Published on March 13, 2019 by Morgan Black  
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Governmental ethics reform will be a major topic during the 2019 session. To coincide with Alabama’s 2019 legislative session, Samford University’s Cumberland School of Law will host “A Conversation About Ethics Reform: Where Should the Lines Be Drawn?” on Friday, March 22 from 2-4 p.m. in Memory Leake Robinson Hall. 

On one hand, public officials and employees should not use their office for personal gain. On another hand, legislators are part-time and need to earn a living outside of their legislative role.

“Where we draw these lines is not only important to lawyers and judges, it is vitally important to all citizens,” said Judge John L. Carroll. “We should have a government that is free from corruption and composed of the best and most competent people. Any reform of our ethics laws must consider these interests and it is extremely important that our citizens’ voices be heard on how these interests should be balanced.” 

Cumberland School of Law invites you to join us as we approach this topic and learn where the lines in governmental ethics reform should be drawn.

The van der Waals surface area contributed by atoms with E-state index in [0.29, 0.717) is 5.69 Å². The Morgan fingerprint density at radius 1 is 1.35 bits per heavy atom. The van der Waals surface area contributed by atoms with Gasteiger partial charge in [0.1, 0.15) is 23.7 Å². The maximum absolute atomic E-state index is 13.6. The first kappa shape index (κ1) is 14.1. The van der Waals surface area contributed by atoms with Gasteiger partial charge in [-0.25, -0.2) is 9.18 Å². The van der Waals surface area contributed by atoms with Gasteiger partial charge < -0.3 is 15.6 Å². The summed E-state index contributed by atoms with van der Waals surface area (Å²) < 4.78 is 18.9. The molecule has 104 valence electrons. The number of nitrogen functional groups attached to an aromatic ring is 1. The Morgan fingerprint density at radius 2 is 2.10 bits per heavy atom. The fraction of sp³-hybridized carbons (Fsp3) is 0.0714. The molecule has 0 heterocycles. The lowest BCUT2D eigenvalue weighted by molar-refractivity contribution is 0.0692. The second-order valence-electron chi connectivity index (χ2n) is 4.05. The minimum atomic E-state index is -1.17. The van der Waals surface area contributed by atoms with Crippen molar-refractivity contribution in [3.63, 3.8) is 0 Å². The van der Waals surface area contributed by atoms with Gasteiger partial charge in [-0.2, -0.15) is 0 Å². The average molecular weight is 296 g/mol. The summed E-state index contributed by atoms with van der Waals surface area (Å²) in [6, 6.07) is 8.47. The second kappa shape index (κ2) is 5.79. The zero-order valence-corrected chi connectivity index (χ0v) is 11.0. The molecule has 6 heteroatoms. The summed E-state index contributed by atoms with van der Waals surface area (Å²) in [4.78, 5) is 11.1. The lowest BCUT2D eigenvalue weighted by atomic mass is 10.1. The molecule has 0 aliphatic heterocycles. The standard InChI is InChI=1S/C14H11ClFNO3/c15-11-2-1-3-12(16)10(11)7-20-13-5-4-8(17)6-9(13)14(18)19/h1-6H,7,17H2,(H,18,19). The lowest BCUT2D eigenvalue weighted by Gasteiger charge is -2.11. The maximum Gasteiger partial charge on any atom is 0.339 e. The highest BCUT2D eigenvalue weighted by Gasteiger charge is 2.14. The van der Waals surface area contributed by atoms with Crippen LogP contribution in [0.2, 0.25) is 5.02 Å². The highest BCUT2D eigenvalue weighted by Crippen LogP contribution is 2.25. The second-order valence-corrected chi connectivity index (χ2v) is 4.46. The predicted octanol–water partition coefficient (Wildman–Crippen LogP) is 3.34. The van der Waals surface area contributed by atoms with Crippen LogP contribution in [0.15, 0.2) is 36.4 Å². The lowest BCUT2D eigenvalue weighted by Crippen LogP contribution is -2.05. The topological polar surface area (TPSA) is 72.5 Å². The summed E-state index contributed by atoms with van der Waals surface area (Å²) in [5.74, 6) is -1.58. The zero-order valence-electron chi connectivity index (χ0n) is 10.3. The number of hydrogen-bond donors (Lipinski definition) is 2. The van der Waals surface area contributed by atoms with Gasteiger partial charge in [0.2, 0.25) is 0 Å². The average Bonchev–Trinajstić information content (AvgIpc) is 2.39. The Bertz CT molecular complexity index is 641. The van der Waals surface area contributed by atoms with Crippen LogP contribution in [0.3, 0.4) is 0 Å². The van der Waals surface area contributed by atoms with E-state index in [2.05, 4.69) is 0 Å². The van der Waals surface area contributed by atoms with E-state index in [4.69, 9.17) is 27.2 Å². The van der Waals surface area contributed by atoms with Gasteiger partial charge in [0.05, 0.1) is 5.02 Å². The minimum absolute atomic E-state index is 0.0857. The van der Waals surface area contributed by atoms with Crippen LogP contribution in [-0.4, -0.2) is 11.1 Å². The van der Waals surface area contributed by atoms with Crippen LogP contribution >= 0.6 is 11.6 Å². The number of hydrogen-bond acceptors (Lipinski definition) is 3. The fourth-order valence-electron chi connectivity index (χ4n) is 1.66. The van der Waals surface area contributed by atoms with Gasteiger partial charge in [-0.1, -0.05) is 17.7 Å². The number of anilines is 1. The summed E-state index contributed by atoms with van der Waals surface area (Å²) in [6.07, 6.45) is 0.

Panelists will include:

  • Matthew C. McDonald, partner in the Litigation and Government Relations practice group at Jones Walker LLP in Mobile, Alabama. McDonald advises publicly held clients in civil litigation and government affairs.
  • Katherine Robertson, chief counsel to Alabama’s Attorney General and lead staff member for ethics reform.
  • Judge Joseph Boohaker, chief judge of the 10th Judicial Circuit and a member of the commission studying ethics reform.
  • Judge Jerry L. Fielding, chair of the Alabama Ethics Commission.

This event is free and open to the public.

 
About Samford UniversitySamford is a premier nationally ranked Christian university offering undergraduate programs grounded in the liberal arts and a distinct blend of graduate and professional schools. Founded in 1841, Samford is the 87th-oldest institution of higher learning in the United States. The Wall Street Journal ranks Samford 3rd nationally for student engagement and Kiplinger’s Personal Finance ranks Samford 34th among private universities in the U.S. for value and affordability. Samford enrolls 5,692 students from 46 states and 28 countries in its 10 academic schools: arts, arts and sciences, business, divinity, education, health professions, law, nursing, pharmacy and public health. Samford fields 17 NCAA Division I teams that compete in the tradition-rich Southern Conference.